"We'll never know for absolutely certain, but the way I figure it is this," Nancy explained. "Mason was up by the cliff houses, maybe looking for some of Mrs. Hardy's cattle, since they go up there sometimes. While he was riding down that steep, narrow path, his horse fell and broke its leg and he had to shoot it. Then he discovered the corral of horses that Morgan was keeping there to work the mine. He must have recognized Mr. Hamilton's brand and figured that either the horses were stolen or Mr. Hamilton was up to something he shouldn't be since he didn't have any business keeping horses there. He took one of the horses so he could ride back to Crowhead Ranch. When he got up to the cliff houses, he must have met Sanders, who might have even been following him in hopes of getting a chance to kill him. Then Sanders forced him to remove his gun belt and then killed him."
Alice shivered. "It's terrible that things like that can happen. I wish someone could do something to make it stop."
"We can all do a little bit," Nancy told her. "The only way anything's going to get better is if we all do as much as we can."
"I hope I can be just like you someday," Alice said.
Nancy grinned in embarrassment. "I hope you can be a whole lot better than that someday. Why don't you show me some of the constellations?"
Alice began pointing them out, and for several minutes, the conversation turned entirely to astronomy rather than detective work. Eventually, Nancy heard the sound of a horse and a cart approaching.
"Who's out there?" she asked, standing up.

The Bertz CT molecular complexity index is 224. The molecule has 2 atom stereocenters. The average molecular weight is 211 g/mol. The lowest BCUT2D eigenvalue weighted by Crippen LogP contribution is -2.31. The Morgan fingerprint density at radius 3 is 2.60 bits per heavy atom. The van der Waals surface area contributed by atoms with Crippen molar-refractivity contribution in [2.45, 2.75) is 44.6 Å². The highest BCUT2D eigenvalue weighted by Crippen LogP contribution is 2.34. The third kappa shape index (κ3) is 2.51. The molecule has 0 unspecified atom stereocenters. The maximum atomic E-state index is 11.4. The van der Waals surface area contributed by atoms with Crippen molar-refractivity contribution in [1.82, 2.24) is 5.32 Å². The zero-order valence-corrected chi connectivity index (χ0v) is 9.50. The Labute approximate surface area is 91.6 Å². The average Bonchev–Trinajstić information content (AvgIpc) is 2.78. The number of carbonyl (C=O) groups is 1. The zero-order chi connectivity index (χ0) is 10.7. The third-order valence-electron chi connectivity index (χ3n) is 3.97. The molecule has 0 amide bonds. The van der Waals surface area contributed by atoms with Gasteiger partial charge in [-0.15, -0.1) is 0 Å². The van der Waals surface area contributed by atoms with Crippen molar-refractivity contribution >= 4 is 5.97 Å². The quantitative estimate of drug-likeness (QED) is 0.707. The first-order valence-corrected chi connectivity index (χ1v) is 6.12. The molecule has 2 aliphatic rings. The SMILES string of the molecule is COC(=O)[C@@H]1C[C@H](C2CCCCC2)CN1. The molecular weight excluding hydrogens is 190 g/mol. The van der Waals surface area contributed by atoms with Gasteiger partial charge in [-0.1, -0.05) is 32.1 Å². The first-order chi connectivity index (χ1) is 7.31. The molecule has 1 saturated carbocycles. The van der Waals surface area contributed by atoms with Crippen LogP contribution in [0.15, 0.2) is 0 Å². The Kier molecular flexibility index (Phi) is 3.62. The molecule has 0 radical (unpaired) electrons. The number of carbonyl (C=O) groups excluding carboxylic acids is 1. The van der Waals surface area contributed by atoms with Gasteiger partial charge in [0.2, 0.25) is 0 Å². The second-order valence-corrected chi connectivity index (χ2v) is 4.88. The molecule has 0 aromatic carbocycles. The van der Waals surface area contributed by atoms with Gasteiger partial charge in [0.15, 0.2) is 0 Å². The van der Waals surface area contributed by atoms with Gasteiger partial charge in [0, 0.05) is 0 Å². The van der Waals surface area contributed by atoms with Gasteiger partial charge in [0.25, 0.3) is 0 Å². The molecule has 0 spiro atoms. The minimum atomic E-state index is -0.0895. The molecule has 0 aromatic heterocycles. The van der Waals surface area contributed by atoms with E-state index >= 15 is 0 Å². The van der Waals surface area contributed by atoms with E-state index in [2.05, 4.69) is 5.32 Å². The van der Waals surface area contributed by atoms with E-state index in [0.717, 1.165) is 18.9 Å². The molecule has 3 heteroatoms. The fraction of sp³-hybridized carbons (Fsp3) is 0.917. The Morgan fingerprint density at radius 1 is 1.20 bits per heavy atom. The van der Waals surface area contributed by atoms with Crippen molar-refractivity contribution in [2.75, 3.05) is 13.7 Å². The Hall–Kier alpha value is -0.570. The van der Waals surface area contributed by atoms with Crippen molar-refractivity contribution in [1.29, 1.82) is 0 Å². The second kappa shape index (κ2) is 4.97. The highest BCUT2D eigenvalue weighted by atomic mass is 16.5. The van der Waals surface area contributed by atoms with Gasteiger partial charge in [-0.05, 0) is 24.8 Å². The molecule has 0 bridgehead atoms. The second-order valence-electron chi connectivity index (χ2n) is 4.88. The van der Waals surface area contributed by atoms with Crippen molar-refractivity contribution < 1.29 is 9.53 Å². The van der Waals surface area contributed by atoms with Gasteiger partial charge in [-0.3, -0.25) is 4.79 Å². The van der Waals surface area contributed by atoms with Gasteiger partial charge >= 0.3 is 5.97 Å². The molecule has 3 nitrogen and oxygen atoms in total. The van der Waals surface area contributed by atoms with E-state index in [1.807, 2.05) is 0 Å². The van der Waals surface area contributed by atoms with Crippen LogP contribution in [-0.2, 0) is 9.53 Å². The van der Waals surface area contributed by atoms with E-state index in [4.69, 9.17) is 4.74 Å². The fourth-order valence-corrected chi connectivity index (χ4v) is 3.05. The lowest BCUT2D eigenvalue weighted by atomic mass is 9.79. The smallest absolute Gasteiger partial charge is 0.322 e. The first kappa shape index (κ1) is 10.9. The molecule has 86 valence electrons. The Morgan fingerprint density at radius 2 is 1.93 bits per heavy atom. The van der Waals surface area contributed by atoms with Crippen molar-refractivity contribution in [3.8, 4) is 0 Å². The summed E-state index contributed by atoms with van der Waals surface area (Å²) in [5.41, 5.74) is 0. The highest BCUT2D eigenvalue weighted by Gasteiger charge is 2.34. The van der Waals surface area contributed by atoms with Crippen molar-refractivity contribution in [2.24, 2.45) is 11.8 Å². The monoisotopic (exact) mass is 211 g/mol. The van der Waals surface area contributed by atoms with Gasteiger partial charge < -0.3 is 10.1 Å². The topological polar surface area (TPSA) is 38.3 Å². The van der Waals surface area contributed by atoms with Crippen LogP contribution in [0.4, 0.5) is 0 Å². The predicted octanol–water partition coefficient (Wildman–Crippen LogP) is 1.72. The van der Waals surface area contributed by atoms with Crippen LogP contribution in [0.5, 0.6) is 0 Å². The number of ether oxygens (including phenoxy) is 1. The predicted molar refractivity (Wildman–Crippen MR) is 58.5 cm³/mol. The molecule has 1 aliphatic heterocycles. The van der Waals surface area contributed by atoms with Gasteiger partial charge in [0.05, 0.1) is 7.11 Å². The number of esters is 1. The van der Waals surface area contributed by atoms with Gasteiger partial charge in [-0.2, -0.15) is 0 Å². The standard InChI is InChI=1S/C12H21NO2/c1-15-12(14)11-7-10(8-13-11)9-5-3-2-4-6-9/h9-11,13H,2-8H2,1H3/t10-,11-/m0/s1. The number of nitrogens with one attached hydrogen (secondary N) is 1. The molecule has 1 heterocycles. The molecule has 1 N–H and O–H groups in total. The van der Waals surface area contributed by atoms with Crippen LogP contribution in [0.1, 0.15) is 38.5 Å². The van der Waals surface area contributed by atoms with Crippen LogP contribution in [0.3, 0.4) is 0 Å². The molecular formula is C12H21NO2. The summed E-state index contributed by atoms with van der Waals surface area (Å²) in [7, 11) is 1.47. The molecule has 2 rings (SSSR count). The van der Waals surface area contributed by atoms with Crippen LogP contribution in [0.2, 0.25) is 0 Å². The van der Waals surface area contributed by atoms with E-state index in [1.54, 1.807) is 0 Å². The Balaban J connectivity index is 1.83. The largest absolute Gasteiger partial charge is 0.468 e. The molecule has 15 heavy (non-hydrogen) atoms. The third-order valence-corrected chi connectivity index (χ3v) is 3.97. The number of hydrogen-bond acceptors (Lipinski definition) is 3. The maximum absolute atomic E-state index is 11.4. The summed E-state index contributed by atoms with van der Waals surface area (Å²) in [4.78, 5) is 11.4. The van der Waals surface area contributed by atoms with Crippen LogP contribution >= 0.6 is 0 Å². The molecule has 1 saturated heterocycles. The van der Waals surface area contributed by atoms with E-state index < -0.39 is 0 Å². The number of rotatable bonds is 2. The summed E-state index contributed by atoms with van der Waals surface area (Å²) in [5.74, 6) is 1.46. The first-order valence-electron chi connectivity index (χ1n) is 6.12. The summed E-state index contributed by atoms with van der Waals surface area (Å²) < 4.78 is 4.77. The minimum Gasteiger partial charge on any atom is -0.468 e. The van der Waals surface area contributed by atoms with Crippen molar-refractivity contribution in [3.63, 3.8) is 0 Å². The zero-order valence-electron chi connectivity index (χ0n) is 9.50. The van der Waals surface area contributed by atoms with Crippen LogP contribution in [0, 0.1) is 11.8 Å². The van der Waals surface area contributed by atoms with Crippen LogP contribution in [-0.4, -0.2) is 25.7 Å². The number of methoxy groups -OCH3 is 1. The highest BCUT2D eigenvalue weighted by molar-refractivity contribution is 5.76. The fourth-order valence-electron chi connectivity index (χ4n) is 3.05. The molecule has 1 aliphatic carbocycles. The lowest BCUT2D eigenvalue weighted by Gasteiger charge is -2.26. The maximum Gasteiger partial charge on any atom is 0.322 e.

"It's just me," a most welcome but unexpected voice replied.
Nancy smiled in delight and rushed forward to meet the driver of the two-person buggy. "Ned Nickerson! You're not supposed to be out of bed yet."
"No, not really," Ned admitted, "but given the circumstances, my parents thought we could make an exception. I don't think I'd better go into the party, but if you'd like a ride back to Shadow Ranch…"
"I'd love it," Nancy replied. "I'll just go tell my father…"
"I'll tell him for you," Alice offered. "You go on ahead."
"Thank you," Nancy told her.
As Alice headed back inside, Ned reached down and helped Nancy up into the buggy. Once they were both settled, he clicked his tongue and the horse started forward.
"I'm glad you came," Nancy said. "I didn't like the idea of going home without one more chance to talk to you."
"I didn't like that idea much, either," Ned agreed. "I suppose you'll be coming back again to visit your friends?"
"Better than that," Nancy said and told him that she and her father were considering moving here. "Of course, that won't be so very nice after if you're not here. Do you think your parents are going to leave?"
"I'm certain of it," Ned replied. "They're already making plans. Like I told you before, my father isn't one for sitting still. I think I could be, though. If you're really coming back here, I think I'd like to stay. To tell the truth, I was thinking about it, anyway. I was planning on seeing if I could find a job on one of the ranches around as soon as I'm up and around."
"It's quite a jump from being a newspaper man to a cowboy," Nancy said.
"Maybe," Ned admitted, "but this is the first place that has ever really even started to feel like home." He fumbled with the reins. "Um, Miss Drew…"
"You can call me Nancy."
Ned grinned. "All right, but then you'll have to call me Ned." He paused. "Nancy, there was a reason I wanted to come and see you and that I was hoping we could be alone. You see, I've never met anyone quite like you before. You're brave and smart and…well, wonderful, but you're not prideful about it. You're so much better than I could ever hope to be, but you don't look down on me."